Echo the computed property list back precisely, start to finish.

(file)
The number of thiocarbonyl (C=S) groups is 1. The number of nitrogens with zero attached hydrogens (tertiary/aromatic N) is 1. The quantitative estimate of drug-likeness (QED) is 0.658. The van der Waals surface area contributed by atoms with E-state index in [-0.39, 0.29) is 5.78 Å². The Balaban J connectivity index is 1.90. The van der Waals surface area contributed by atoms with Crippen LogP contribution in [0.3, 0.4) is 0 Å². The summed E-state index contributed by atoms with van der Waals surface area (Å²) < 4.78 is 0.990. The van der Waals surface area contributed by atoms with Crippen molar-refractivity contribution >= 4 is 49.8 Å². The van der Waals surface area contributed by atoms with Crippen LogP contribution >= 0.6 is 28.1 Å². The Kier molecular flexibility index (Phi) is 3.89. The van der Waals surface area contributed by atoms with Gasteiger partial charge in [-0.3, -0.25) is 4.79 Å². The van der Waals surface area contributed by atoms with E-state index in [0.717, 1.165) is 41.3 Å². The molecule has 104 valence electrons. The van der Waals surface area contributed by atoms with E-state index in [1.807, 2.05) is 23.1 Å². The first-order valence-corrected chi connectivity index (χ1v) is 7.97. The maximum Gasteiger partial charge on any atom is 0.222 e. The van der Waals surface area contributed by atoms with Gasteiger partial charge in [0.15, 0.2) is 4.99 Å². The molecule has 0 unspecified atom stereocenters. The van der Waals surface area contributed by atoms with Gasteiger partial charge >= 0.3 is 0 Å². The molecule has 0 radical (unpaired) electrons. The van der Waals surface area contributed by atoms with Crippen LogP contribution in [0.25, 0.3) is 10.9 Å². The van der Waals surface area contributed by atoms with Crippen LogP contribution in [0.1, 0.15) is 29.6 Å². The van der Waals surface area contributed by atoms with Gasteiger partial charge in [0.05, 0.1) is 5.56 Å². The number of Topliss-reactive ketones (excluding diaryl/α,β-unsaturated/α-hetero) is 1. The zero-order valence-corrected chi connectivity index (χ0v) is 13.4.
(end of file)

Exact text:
The number of thiocarbonyl (C=S) groups is 1. The number of nitrogens with zero attached hydrogens (tertiary/aromatic N) is 1. The quantitative estimate of drug-likeness (QED) is 0.658. The van der Waals surface area contributed by atoms with E-state index in [-0.39, 0.29) is 5.78 Å². The Balaban J connectivity index is 1.90. The van der Waals surface area contributed by atoms with Crippen LogP contribution in [0.3, 0.4) is 0 Å². The summed E-state index contributed by atoms with van der Waals surface area (Å²) < 4.78 is 0.990. The van der Waals surface area contributed by atoms with Crippen molar-refractivity contribution >= 4 is 49.8 Å². The van der Waals surface area contributed by atoms with Crippen LogP contribution >= 0.6 is 28.1 Å². The Kier molecular flexibility index (Phi) is 3.89. The van der Waals surface area contributed by atoms with Gasteiger partial charge in [-0.3, -0.25) is 4.79 Å². The van der Waals surface area contributed by atoms with E-state index in [0.717, 1.165) is 41.3 Å². The molecule has 104 valence electrons. The van der Waals surface area contributed by atoms with E-state index in [1.807, 2.05) is 23.1 Å². The first-order valence-corrected chi connectivity index (χ1v) is 7.97. The maximum Gasteiger partial charge on any atom is 0.222 e. The van der Waals surface area contributed by atoms with Gasteiger partial charge in [0.15, 0.2) is 4.99 Å². The molecule has 0 unspecified atom stereocenters. The van der Waals surface area contributed by atoms with Gasteiger partial charge >= 0.3 is 0 Å². The molecule has 0 radical (unpaired) electrons. The van der Waals surface area contributed by atoms with Crippen LogP contribution in [0.25, 0.3) is 10.9 Å². The van der Waals surface area contributed by atoms with Crippen LogP contribution in [0.1, 0.15) is 29.6 Å². The van der Waals surface area contributed by atoms with Gasteiger partial charge in [0.05, 0.1) is 5.56 Å². The number of Topliss-reactive ketones (excluding diaryl/α,β-unsaturated/α-hetero) is 1. The zero-order valence-corrected chi connectivity index (χ0v) is 13.4.